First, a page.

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The early morning mist and heavy cloud cover bestowed an eerie atmosphere over Chong’an. The river was motionless and silky smooth like a millpond. The town and the surrounding scenery seemed as if suspended in a landscape painting. Silence reigned. Then there was a shout, a curse and the haggling began. Chong’an Market was open for business.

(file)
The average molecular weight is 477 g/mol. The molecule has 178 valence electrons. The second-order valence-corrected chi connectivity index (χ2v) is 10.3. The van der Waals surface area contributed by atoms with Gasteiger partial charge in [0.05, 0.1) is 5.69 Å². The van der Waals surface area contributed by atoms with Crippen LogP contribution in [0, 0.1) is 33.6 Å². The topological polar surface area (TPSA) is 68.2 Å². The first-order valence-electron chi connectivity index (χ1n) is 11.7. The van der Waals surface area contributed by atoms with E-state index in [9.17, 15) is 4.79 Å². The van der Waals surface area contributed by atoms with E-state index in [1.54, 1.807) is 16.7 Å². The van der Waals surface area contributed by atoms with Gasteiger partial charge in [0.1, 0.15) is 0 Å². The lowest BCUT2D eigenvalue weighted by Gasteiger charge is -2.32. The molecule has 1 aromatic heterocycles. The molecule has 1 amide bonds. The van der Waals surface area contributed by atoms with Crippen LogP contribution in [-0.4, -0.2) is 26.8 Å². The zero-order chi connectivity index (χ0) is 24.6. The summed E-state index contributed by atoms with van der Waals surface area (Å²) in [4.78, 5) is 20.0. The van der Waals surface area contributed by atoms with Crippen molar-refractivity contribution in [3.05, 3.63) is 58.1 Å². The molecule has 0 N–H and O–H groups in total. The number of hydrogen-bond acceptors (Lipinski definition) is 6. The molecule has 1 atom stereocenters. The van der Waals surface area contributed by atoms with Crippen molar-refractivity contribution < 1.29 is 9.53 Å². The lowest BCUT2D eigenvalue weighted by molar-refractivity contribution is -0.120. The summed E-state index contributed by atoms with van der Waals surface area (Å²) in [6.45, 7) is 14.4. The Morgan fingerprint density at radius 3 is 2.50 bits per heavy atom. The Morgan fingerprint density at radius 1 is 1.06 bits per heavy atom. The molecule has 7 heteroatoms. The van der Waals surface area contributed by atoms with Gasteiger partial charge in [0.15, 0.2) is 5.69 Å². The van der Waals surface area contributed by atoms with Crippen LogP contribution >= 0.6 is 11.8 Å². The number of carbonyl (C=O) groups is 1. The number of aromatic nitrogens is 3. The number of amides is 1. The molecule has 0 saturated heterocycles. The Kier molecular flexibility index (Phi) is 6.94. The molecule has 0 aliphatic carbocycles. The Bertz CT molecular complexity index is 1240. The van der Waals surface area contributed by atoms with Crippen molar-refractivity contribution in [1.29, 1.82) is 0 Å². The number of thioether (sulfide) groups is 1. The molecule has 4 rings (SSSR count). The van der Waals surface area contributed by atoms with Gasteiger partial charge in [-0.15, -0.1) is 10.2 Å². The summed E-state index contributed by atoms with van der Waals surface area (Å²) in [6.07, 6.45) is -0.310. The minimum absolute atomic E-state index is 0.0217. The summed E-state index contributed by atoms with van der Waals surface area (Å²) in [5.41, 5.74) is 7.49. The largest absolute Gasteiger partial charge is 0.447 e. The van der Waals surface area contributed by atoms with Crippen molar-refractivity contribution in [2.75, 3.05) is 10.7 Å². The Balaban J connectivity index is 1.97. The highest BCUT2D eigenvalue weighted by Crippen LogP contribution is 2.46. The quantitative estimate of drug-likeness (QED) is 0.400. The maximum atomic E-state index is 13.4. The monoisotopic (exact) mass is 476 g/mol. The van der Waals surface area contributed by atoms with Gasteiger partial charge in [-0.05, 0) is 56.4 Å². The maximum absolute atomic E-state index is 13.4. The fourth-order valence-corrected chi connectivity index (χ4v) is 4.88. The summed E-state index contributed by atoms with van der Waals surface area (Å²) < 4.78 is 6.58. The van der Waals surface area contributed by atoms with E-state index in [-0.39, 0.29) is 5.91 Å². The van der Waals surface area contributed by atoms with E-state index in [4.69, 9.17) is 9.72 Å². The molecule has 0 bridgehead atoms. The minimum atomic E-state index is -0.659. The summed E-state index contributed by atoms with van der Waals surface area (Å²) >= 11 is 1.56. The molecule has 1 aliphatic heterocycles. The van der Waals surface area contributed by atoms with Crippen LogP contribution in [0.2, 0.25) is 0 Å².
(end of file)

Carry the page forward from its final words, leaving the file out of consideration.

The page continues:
The huge market held in Chong’an every five days is one of the best and most colourful in Guizhou. The local Miao and Gejia ethnic groups swamp the small scruffy town in a frenzy of buying and selling that lasts the entire morning and carries on into the early afternoon. Like the huge Sunday markets in Anshun and Rongjiang, Chong’an market is a farmers’ market, not a place to pick up souvenirs, but an excellent spot for people watching and soaking up the atmosphere. We got there pretty early, when things were just starting to kick off. Throngs of Miao, dressed in blue tunics and black trousers and wearing huge straw-hats over small white caps, or curious, shiny turbans of a brown, metallic material, were pouring into the market area from all sides. They were accompanied by the occasional Gejia lady, distinguishable by her multi-coloured hat with pointy side-wings and embroidered apron. The men came dressed in simple farming clothes and with the same conical straw-hats. Some of the villagers were ferried across the river to the market, while others had come over on a wooden suspension bridge, a few kilometres down-stream.
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